Ahh yes, The Game of Life; a 1960s originating board game in which you attempted your best to live out that nuclear family life of dreams. You know: getting married, having kids, earning a pension, etc. Players with the most points at the end of the game would win. Over the years, while the classic game is still around, it’s also evolved into spin-offs (I, myself have a Wizard of Oz edition), and even since the late ‘90s has found its footing in the digital board game front. Now the folks at Marmalade Studios, purveyors of making super accessible versions of classic board games, have taken The Game of Life, and enhanced it to the point that it’s considered a complete sequel to the game, aptly naming it The Game of Life 2.
The Game of Life 2 is most accurately an adaptation of the classic board game, but first and foremost, there’s a bit more depth and certainly charming appeal right from the get-go. The game offers a plethora of ways to play, including Solo, Pass Play, and several Online modes too, so there’s absolutely nothing stopping you from enjoying this game either with bots, friends, or randoms across the globe, and even cross-platform players on the go with their phones.
It takes mere minutes for Life 2 to induce its charm onto you, as you’ll customize a meeple character with some snazzy outfit options, as well as select one of the various caricature vehicles that’ll scoot you across the board. From there, you can select the theme, in that you can play with traditional Game of Life art assets, or instead opt for a Haunted board, Fairy Tale aesthetic, or with the Season pass you can elect to purchase even more add-on contact. It’s worth noting that these themes are in fact more than just a quick asset swap too. Your jobs and many events that happen during a game will also be respectively themed based on which option you chose, which gives the game an extra breath of fresh air after you’ve played a handful of games.
With 1 to 4 players, either CPU or People controlled, you can kick off a game with varying difficulty and length. Two player games typically ran me about 10-15 minutes at most, and were a perfect quick-play game without having to invest a significant amount of time like many board games demand. Another great feature here is that the game fully supports and even tailored their UI for touch screen input. While using the Joy-Cons worked fine, I actually loved the pass and play touch experience with my family the most thanks to the vibrant, large and accessible icons that afforded fluid game turns.
The playing “Board” itself is presented in an entire environmental aspect, with the playfield path sprawling across hills, rivers, etc. While you play, you’ll come across stop points in which your path can diverge and choices need to be made. Do you focus on your career, or start a family? Have kids, or work towards a job promotion? While many of these options can feel a bit dated, it’s not far-fetched by any means, and again, we’re talking about a classic board game here. Some subtle, but nice contemporary updates are that when you elect to get married, you’re presented with 3 meeple options, each wearing different outfits ranging from a suit, to a wedding dress, or a combination of both, which will provide fitting options for most.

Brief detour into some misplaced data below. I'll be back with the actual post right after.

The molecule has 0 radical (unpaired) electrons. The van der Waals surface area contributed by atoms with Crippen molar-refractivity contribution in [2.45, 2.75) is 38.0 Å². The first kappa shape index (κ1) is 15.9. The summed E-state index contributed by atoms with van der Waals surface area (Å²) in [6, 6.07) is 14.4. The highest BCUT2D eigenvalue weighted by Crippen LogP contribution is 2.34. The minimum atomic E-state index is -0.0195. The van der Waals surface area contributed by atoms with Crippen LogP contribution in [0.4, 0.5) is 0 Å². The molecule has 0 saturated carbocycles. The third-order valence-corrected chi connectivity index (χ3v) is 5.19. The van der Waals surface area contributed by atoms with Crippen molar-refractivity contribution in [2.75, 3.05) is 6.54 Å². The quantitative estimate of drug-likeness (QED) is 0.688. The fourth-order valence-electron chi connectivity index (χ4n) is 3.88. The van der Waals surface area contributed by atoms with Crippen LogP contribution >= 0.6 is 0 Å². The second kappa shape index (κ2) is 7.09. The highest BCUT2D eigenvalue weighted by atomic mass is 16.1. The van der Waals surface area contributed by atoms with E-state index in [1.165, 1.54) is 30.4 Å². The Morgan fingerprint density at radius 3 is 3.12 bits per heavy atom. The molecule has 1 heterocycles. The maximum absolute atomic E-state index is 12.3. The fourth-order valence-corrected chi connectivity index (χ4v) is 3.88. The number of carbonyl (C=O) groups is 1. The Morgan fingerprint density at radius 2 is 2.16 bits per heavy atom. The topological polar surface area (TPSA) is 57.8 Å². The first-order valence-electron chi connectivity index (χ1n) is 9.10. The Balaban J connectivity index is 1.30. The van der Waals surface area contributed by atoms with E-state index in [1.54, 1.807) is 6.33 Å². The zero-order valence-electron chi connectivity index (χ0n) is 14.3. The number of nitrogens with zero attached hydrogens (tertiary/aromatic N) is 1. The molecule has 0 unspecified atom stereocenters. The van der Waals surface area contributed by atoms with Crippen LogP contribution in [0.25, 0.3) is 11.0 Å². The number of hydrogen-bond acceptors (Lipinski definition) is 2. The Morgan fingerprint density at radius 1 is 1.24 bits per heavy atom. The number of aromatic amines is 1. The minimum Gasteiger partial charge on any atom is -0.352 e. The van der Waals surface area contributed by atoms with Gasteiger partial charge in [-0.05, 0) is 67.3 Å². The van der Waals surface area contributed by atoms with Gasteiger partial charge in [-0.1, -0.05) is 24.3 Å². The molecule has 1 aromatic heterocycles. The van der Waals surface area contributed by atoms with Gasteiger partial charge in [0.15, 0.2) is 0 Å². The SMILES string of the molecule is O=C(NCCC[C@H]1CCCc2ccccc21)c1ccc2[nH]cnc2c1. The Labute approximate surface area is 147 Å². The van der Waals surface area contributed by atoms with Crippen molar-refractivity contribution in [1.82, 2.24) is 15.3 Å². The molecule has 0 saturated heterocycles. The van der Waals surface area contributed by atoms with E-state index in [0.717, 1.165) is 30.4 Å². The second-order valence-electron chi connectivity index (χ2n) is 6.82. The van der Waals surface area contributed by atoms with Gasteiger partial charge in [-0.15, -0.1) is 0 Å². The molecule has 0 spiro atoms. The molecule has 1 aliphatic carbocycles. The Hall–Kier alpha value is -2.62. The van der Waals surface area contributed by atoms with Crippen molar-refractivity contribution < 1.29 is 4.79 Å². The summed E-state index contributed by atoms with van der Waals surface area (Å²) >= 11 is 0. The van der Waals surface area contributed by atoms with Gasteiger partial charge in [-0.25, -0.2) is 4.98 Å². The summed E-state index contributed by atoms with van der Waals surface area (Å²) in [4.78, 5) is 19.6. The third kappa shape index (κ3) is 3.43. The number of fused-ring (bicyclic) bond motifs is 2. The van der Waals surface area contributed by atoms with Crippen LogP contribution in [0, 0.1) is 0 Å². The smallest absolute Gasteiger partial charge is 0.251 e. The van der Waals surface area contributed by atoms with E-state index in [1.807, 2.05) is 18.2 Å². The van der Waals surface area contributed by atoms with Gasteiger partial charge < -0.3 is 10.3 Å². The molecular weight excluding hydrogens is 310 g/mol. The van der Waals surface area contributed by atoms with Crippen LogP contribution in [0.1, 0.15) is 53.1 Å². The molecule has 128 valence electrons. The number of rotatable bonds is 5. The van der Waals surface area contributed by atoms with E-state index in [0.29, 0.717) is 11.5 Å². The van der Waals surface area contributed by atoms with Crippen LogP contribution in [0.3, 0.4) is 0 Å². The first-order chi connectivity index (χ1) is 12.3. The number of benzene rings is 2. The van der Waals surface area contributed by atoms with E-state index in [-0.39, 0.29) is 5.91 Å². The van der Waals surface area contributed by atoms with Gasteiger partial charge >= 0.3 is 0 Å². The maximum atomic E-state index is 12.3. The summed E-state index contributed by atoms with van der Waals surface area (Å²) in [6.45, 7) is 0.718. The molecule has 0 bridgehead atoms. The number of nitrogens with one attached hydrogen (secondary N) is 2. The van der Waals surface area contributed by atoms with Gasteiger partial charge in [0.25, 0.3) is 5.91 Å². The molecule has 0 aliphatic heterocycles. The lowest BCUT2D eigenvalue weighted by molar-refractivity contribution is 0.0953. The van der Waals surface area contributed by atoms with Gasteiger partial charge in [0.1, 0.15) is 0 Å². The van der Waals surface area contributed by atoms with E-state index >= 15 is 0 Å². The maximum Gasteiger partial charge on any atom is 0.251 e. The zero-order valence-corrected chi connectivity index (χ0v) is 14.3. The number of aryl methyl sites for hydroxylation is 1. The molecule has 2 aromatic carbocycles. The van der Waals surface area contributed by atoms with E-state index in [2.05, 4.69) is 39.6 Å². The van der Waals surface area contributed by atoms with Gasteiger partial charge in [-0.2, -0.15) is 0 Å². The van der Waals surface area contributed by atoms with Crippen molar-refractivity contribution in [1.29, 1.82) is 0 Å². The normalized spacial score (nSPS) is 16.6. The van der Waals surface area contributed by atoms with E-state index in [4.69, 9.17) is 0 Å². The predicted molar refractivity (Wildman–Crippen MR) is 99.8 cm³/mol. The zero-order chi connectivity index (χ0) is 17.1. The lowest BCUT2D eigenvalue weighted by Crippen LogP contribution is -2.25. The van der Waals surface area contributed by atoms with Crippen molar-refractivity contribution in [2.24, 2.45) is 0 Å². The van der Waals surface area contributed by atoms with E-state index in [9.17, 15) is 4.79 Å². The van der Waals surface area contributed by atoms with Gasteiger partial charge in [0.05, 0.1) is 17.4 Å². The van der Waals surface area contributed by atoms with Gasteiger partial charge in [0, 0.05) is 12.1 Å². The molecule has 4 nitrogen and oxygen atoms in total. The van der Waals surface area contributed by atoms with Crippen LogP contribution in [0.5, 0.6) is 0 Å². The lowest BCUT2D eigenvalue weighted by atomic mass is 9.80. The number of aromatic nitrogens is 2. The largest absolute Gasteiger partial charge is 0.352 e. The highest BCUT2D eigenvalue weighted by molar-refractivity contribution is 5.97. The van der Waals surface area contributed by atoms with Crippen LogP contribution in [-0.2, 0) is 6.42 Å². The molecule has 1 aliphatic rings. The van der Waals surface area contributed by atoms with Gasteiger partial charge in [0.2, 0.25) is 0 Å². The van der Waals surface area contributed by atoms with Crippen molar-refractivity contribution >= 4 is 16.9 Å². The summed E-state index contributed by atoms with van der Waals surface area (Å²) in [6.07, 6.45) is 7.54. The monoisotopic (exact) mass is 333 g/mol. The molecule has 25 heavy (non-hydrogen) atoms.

As you continue to work your way to the finish line, and ultimately retirement, your actions will dictate how well you’re performing across three categories that are represented in your player information bar. If you take the lead in any of them, you’ll earn a crown to hold as long as you remain on top, and holding that crown when you complete a game does mean extra final points. If any players cross the finish line before others, they’ll be left spinning to increase their bank accounts, or work to add more of those points in the three Life categories, so it’s yet another strategy to not dawdle too long on the board if you can help it.
Once the game has ended, and all final points are tallied and a winner declared, you’ll also earn puzzle pieces in any number of categories that count towards unlocking new content such as cars, character outfits, etc. These essentially are achievements, and once a categorial achievement is completed, the next one unlocks until you’ve completed the full puzzle unlocking said content, which will be a surprise until it’s unveiled. I personally liked this reward track as it helped just a smidge to refresh the game after having played quite a handful of games with the family. The only turn-off may be the price point coming in at $29.99, which does feel a bit steep given the content offering, and also to get the most out of the game long-term, you’ll need to pony up another $19.99 up for the season pass.
The Game of Life 2 isn’t a particularly deep strategical board game gone digital, so expectations will have to be tempered, but what it does right is faithfully build upon the game’s classic foundation, and give it a high polish pass with an expansion on some rules and functionality. It’s a solid casual board game, that is certainly suited for the entire family.
The Game of Life 2 Review
- Graphics - 8/108/10
- Sound - 7/107/10
- Gameplay - 8.5/108.5/10
- Lasting Appeal - 6.5/106.5/10
Final Thoughts: GREAT
The Game of Life 2 takes on the classic board game, and gives it a fresh look with several themes, and some updated and enticing gameplay. With the ability to play any way you like with friends, strangers, or just alone against CPU opponents on your lunch break, the game finds its footing equally with the cartoony graphics, responsive touch controls, and quick game rounds. The Game of Life 2 doesn’t disappoint for really any age group to dive in and see where life takes them.
Alex has been actively gaming since the release of the Nintendo. Turning passion into profession, he’s spent just over a decade in game development, and is currently the Creative Director at a studio.